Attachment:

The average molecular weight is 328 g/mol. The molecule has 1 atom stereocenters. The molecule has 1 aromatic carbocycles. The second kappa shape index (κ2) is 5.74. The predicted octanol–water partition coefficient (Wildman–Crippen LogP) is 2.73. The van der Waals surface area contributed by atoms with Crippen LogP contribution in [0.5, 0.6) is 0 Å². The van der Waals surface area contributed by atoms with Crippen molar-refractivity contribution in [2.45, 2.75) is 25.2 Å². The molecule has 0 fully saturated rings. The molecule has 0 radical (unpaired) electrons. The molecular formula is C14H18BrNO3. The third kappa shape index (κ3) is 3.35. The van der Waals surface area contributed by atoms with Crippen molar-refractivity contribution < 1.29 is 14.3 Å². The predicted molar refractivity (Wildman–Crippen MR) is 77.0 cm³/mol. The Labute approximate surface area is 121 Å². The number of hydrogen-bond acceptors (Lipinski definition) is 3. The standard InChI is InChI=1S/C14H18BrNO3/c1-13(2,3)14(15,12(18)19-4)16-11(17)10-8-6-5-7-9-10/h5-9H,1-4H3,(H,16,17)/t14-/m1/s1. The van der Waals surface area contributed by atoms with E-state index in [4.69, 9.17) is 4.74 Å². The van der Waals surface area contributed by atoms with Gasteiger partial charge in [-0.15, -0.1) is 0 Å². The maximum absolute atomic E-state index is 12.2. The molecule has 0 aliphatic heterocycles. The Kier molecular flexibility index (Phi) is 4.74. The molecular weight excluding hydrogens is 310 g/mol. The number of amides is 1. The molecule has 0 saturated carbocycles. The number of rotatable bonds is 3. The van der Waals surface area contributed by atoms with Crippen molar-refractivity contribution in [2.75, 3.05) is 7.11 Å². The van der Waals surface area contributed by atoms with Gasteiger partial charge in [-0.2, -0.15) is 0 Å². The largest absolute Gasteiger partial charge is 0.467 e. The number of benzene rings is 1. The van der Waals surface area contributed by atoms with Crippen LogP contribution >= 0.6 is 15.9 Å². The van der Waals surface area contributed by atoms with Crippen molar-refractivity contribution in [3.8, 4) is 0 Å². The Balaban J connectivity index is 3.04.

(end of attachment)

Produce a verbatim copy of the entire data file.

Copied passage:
The average molecular weight is 328 g/mol. The molecule has 1 atom stereocenters. The molecule has 1 aromatic carbocycles. The second kappa shape index (κ2) is 5.74. The predicted octanol–water partition coefficient (Wildman–Crippen LogP) is 2.73. The van der Waals surface area contributed by atoms with Crippen LogP contribution in [0.5, 0.6) is 0 Å². The van der Waals surface area contributed by atoms with Crippen molar-refractivity contribution in [2.45, 2.75) is 25.2 Å². The molecule has 0 fully saturated rings. The molecule has 0 radical (unpaired) electrons. The molecular formula is C14H18BrNO3. The third kappa shape index (κ3) is 3.35. The van der Waals surface area contributed by atoms with Crippen molar-refractivity contribution < 1.29 is 14.3 Å². The predicted molar refractivity (Wildman–Crippen MR) is 77.0 cm³/mol. The Labute approximate surface area is 121 Å². The number of hydrogen-bond acceptors (Lipinski definition) is 3. The standard InChI is InChI=1S/C14H18BrNO3/c1-13(2,3)14(15,12(18)19-4)16-11(17)10-8-6-5-7-9-10/h5-9H,1-4H3,(H,16,17)/t14-/m1/s1. The van der Waals surface area contributed by atoms with E-state index in [4.69, 9.17) is 4.74 Å². The van der Waals surface area contributed by atoms with Gasteiger partial charge in [-0.15, -0.1) is 0 Å². The maximum absolute atomic E-state index is 12.2. The molecule has 0 aliphatic heterocycles. The Kier molecular flexibility index (Phi) is 4.74. The molecular weight excluding hydrogens is 310 g/mol. The number of amides is 1. The molecule has 0 saturated carbocycles. The number of rotatable bonds is 3. The van der Waals surface area contributed by atoms with Crippen molar-refractivity contribution in [2.75, 3.05) is 7.11 Å². The van der Waals surface area contributed by atoms with Gasteiger partial charge in [-0.2, -0.15) is 0 Å². The largest absolute Gasteiger partial charge is 0.467 e. The number of benzene rings is 1. The van der Waals surface area contributed by atoms with Crippen LogP contribution >= 0.6 is 15.9 Å². The van der Waals surface area contributed by atoms with Crippen molar-refractivity contribution in [3.8, 4) is 0 Å². The Balaban J connectivity index is 3.04.